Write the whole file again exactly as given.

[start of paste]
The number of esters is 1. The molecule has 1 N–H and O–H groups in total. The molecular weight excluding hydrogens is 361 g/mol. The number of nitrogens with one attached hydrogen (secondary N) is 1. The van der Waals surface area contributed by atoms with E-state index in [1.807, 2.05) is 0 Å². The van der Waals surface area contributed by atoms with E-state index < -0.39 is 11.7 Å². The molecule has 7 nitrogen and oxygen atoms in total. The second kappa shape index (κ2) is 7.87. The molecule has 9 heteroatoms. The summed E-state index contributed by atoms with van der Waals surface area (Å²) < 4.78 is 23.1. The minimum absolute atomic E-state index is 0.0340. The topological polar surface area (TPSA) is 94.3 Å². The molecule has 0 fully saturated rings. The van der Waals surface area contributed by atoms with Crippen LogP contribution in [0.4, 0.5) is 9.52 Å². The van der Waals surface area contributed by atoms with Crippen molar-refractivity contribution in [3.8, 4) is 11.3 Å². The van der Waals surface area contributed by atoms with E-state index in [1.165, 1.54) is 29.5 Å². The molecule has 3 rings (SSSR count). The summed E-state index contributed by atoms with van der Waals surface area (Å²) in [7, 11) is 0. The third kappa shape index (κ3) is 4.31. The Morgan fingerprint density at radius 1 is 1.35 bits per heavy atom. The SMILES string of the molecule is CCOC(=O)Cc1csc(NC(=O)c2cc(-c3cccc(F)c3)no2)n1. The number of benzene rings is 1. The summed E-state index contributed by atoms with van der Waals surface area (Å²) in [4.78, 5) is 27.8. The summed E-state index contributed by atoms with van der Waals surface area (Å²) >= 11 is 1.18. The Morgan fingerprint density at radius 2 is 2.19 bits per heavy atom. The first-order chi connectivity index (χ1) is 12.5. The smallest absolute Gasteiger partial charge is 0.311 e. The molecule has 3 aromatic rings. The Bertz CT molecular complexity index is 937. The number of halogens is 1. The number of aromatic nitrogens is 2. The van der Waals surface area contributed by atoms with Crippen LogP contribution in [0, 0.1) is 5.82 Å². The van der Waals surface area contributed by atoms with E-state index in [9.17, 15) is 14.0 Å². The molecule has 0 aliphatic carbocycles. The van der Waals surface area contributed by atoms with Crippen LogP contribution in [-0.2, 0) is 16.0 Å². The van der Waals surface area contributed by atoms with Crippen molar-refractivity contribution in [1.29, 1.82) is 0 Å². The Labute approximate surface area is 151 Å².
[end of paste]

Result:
The number of esters is 1. The molecule has 1 N–H and O–H groups in total. The molecular weight excluding hydrogens is 361 g/mol. The number of nitrogens with one attached hydrogen (secondary N) is 1. The van der Waals surface area contributed by atoms with E-state index in [1.807, 2.05) is 0 Å². The van der Waals surface area contributed by atoms with E-state index < -0.39 is 11.7 Å². The molecule has 7 nitrogen and oxygen atoms in total. The second kappa shape index (κ2) is 7.87. The molecule has 9 heteroatoms. The summed E-state index contributed by atoms with van der Waals surface area (Å²) < 4.78 is 23.1. The minimum absolute atomic E-state index is 0.0340. The topological polar surface area (TPSA) is 94.3 Å². The molecule has 0 fully saturated rings. The van der Waals surface area contributed by atoms with Crippen LogP contribution in [0.4, 0.5) is 9.52 Å². The van der Waals surface area contributed by atoms with Crippen molar-refractivity contribution in [3.8, 4) is 11.3 Å². The van der Waals surface area contributed by atoms with E-state index in [1.165, 1.54) is 29.5 Å². The molecule has 3 rings (SSSR count). The summed E-state index contributed by atoms with van der Waals surface area (Å²) in [7, 11) is 0. The third kappa shape index (κ3) is 4.31. The Morgan fingerprint density at radius 1 is 1.35 bits per heavy atom. The SMILES string of the molecule is CCOC(=O)Cc1csc(NC(=O)c2cc(-c3cccc(F)c3)no2)n1. The number of benzene rings is 1. The summed E-state index contributed by atoms with van der Waals surface area (Å²) in [4.78, 5) is 27.8. The summed E-state index contributed by atoms with van der Waals surface area (Å²) >= 11 is 1.18. The Morgan fingerprint density at radius 2 is 2.19 bits per heavy atom. The first-order chi connectivity index (χ1) is 12.5. The smallest absolute Gasteiger partial charge is 0.311 e. The molecule has 3 aromatic rings. The Bertz CT molecular complexity index is 937. The number of halogens is 1. The number of aromatic nitrogens is 2. The van der Waals surface area contributed by atoms with Crippen LogP contribution in [0, 0.1) is 5.82 Å². The van der Waals surface area contributed by atoms with E-state index in [9.17, 15) is 14.0 Å². The molecule has 0 aliphatic carbocycles. The van der Waals surface area contributed by atoms with Crippen LogP contribution in [-0.2, 0) is 16.0 Å². The van der Waals surface area contributed by atoms with Crippen molar-refractivity contribution in [1.29, 1.82) is 0 Å². The Labute approximate surface area is 151 Å².